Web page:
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Garden Layout. Know exactly where the sun is in your garden, morning and evening, and in different seasons. If you are new to your garden, use a compass to check - better still, take one with you when house hunting. Take aspect and sun position into account when you plan your garden. If you want to enjoy morning or afternoon sun, plan where you put patios and places to sit and relax, in both summer and winter.
Elevation: whether your garden slopes internally or not, this affects where you plan features, where you put plants, and what plants will thrive. North facing slopes have less sunshine, and naturally have more lush vegetation. South facing slopes receive more light and heat from the sun, and plant growth and crops will ripen earlier. Exactly where your garden is on a hill affects levels of temperature, light, and wind.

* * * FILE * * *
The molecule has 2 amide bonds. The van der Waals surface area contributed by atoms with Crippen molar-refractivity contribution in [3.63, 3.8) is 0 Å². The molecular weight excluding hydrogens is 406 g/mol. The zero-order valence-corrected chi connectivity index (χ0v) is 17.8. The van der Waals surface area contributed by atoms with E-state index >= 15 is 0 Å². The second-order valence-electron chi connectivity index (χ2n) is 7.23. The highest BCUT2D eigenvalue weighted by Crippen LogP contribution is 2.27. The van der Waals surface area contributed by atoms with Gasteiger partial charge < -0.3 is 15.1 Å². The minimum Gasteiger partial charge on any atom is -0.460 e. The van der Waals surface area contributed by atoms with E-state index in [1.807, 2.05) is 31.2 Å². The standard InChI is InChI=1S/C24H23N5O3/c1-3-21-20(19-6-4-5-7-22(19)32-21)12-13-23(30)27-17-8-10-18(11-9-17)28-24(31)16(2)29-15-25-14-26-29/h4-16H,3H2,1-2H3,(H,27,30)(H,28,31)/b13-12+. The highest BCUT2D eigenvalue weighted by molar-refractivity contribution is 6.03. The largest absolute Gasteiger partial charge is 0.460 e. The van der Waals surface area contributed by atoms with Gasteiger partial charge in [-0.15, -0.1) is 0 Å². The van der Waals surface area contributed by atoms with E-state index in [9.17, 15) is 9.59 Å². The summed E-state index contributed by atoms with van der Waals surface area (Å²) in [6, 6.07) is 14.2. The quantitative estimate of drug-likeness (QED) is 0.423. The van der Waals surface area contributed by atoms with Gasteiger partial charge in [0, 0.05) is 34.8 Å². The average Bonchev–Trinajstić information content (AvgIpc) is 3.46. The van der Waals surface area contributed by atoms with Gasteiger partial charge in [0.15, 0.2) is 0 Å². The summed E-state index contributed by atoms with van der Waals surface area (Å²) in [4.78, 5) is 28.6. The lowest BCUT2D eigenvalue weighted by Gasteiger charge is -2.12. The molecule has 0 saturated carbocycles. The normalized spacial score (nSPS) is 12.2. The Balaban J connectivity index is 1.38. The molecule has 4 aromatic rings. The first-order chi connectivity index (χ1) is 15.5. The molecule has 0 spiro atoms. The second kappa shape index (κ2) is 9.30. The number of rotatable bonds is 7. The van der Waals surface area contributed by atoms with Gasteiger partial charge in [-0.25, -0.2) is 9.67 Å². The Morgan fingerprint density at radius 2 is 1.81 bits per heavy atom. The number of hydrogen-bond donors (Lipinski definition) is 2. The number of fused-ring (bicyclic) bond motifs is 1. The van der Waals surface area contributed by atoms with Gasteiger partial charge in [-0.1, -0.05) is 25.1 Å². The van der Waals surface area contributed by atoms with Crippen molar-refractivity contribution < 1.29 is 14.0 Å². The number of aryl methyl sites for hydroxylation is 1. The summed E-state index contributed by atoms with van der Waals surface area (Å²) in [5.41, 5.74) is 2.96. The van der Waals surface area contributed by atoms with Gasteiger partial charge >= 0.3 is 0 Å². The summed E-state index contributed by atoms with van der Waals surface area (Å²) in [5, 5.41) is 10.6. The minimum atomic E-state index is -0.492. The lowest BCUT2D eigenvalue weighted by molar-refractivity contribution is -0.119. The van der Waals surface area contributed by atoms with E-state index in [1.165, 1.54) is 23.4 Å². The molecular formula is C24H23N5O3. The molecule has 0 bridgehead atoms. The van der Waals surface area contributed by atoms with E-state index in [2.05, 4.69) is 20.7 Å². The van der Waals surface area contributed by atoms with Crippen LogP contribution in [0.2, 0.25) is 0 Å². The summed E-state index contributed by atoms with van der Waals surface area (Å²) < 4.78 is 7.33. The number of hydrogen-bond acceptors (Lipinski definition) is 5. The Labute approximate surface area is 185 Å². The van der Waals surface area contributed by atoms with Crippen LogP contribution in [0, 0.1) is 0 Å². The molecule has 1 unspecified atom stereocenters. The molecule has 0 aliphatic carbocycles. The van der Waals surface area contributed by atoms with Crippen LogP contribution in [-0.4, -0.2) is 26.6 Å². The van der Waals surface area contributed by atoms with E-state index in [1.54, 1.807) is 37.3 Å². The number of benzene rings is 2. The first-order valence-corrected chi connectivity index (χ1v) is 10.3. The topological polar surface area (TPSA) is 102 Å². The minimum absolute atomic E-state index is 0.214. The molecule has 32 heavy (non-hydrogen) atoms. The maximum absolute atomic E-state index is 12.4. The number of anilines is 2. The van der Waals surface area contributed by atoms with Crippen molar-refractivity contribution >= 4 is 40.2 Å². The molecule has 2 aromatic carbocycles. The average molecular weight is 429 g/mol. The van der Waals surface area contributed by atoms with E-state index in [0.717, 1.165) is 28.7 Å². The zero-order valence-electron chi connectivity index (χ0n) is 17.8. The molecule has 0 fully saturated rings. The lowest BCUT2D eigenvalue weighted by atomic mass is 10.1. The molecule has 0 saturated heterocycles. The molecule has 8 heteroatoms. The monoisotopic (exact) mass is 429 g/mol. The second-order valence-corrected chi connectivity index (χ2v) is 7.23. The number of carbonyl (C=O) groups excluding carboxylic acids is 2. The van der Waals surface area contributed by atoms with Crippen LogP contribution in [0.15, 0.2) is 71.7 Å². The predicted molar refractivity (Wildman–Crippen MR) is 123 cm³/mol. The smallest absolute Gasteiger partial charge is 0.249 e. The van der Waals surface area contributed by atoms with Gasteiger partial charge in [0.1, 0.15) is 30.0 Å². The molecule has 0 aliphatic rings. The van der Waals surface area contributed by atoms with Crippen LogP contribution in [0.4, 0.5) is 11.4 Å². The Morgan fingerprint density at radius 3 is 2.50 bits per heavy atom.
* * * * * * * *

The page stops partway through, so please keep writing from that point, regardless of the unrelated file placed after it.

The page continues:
Soil. Soil types react with climate in different ways. Check the type of soil you have and look at the structure - is it clay, sand, loam? Structure can be modified to affect microclimate. For example, light, sandy soils on a slope will drain very freely. Digging in plenty of organic material and mulching the surface of bare soil will help to conserve moisture around plants.